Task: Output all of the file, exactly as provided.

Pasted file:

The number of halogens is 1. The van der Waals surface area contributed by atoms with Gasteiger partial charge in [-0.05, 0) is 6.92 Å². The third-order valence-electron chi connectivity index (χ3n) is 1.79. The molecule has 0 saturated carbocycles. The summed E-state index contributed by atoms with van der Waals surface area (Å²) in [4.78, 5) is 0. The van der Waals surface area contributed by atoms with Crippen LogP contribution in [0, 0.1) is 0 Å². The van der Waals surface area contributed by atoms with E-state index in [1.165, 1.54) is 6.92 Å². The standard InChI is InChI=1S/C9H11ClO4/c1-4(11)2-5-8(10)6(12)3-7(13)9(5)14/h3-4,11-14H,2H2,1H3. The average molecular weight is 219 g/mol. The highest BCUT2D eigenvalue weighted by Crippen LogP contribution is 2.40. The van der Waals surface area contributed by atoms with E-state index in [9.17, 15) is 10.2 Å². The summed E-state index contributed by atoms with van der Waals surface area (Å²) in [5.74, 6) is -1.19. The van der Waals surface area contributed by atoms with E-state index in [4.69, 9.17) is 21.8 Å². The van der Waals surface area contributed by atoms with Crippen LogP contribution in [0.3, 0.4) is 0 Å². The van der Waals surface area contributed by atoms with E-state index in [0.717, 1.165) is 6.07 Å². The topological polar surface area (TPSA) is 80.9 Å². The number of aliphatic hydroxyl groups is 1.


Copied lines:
The number of halogens is 1. The van der Waals surface area contributed by atoms with Gasteiger partial charge in [-0.05, 0) is 6.92 Å². The third-order valence-electron chi connectivity index (χ3n) is 1.79. The molecule has 0 saturated carbocycles. The summed E-state index contributed by atoms with van der Waals surface area (Å²) in [4.78, 5) is 0. The van der Waals surface area contributed by atoms with Crippen LogP contribution in [0, 0.1) is 0 Å². The van der Waals surface area contributed by atoms with E-state index in [1.165, 1.54) is 6.92 Å². The standard InChI is InChI=1S/C9H11ClO4/c1-4(11)2-5-8(10)6(12)3-7(13)9(5)14/h3-4,11-14H,2H2,1H3. The average molecular weight is 219 g/mol. The highest BCUT2D eigenvalue weighted by Crippen LogP contribution is 2.40. The van der Waals surface area contributed by atoms with E-state index in [9.17, 15) is 10.2 Å². The summed E-state index contributed by atoms with van der Waals surface area (Å²) in [5.74, 6) is -1.19. The van der Waals surface area contributed by atoms with E-state index in [4.69, 9.17) is 21.8 Å². The van der Waals surface area contributed by atoms with Crippen LogP contribution in [0.3, 0.4) is 0 Å². The van der Waals surface area contributed by atoms with E-state index in [0.717, 1.165) is 6.07 Å². The topological polar surface area (TPSA) is 80.9 Å². The number of aliphatic hydroxyl groups is 1.